# Boolean Algebra Proof

I'm new at learning boolean algebra and understand the basic laws. But now I'm trying to proof:

$x'z+ xyz + xy'z = z$

Can someone help me with this please ?

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What is this from? What are x' and y' ? Factor out a z from each term on the left and you have reduced your problem to proving x' + xy + xy' =1. –  Tom Stephens Aug 13 '10 at 13:15
This is from the boolean algebra. x' and y' are the opposite of x & y. + = OR . = AND –  Anonymous Aug 13 '10 at 13:18

Are you still stuck? I'll use your terminology, which seems to be used in electrical engineering.

1) $x'z + xyz + xy'z$

2) $x'z + xz(y+y')$

Since $y+y' = 1$, and $xz1 = xz$ then

3) $x'z + xz$

4) $(x'+x)z$

5) $z$

Hope that helps.

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If you think of the Boolean operations as complement, intersection and union of sets, which is equivalent since every Boolean algebra is isomorphic to a field of sets, then the equation is obvious.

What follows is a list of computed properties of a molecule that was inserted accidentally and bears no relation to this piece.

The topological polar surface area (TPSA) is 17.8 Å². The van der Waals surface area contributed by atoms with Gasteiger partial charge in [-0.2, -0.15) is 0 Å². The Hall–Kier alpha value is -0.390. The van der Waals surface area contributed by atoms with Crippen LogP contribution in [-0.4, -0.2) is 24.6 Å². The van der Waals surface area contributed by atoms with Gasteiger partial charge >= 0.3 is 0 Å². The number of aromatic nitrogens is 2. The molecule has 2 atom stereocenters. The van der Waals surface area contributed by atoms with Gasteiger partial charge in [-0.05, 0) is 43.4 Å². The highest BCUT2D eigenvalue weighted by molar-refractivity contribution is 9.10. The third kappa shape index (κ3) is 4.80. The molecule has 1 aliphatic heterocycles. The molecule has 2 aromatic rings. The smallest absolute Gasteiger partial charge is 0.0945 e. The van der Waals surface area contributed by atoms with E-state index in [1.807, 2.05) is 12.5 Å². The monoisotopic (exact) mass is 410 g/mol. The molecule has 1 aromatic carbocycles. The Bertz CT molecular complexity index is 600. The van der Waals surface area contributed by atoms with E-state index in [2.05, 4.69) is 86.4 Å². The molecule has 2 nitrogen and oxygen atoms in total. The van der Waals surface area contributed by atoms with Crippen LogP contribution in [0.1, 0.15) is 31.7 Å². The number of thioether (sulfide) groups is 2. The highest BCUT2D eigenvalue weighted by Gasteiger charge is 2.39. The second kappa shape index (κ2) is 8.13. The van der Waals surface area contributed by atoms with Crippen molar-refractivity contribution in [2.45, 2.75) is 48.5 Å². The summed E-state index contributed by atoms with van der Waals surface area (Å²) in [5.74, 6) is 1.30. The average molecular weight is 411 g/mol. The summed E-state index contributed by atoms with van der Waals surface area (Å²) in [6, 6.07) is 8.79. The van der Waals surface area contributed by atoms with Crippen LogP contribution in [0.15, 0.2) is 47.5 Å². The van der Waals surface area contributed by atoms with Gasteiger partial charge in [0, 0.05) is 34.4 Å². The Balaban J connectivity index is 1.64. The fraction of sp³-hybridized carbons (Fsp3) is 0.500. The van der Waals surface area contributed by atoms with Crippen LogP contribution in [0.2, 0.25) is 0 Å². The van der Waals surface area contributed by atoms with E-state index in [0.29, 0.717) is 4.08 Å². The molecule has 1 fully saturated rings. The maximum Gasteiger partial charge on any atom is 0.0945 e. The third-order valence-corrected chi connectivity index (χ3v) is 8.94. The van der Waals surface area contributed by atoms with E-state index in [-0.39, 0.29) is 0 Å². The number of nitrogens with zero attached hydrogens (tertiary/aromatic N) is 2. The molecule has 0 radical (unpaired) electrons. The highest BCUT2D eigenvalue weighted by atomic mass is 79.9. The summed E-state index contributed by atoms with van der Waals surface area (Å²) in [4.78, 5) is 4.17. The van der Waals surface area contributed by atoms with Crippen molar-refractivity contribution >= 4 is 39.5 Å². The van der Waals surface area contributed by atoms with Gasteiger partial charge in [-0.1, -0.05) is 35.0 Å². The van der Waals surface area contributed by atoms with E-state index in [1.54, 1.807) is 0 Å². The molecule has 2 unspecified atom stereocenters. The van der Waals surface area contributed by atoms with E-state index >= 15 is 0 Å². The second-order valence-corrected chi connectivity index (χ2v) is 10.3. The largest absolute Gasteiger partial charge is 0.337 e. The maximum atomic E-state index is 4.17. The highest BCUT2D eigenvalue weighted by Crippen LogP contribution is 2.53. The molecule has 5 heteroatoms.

Namely, on the right side we have the set $z$. On the left side, we have the elements of $z$ separated into three categories: those that are not in $x$, those that are in $x$ and also in $y$, and those that are in $x$ but not in $y$. Since this accounts for all possible elements of $z$, we may deduce the equality.

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Assuming you mean what is more commonly written as $(\lnot x\land z)\lor(x\land y\land z)\lor(x\land\lnot y\land z)=z$, then it is equivalent, as Tom Stephens points out, to proving that $\lnot x\lor(x\land(y\lor\lnot y))$ is valid (that is, evaluates to true for all x and y). But that's clearly the same as $\lnot x \lor x$.
• distributivity: $x\lor(y\land z)=(x\lor y)\land(x\lor z)$ and also $x\land(y\lor z)=(x\land y)\lor(x\land z)$
• excluded middle: $x\lor\lnot x$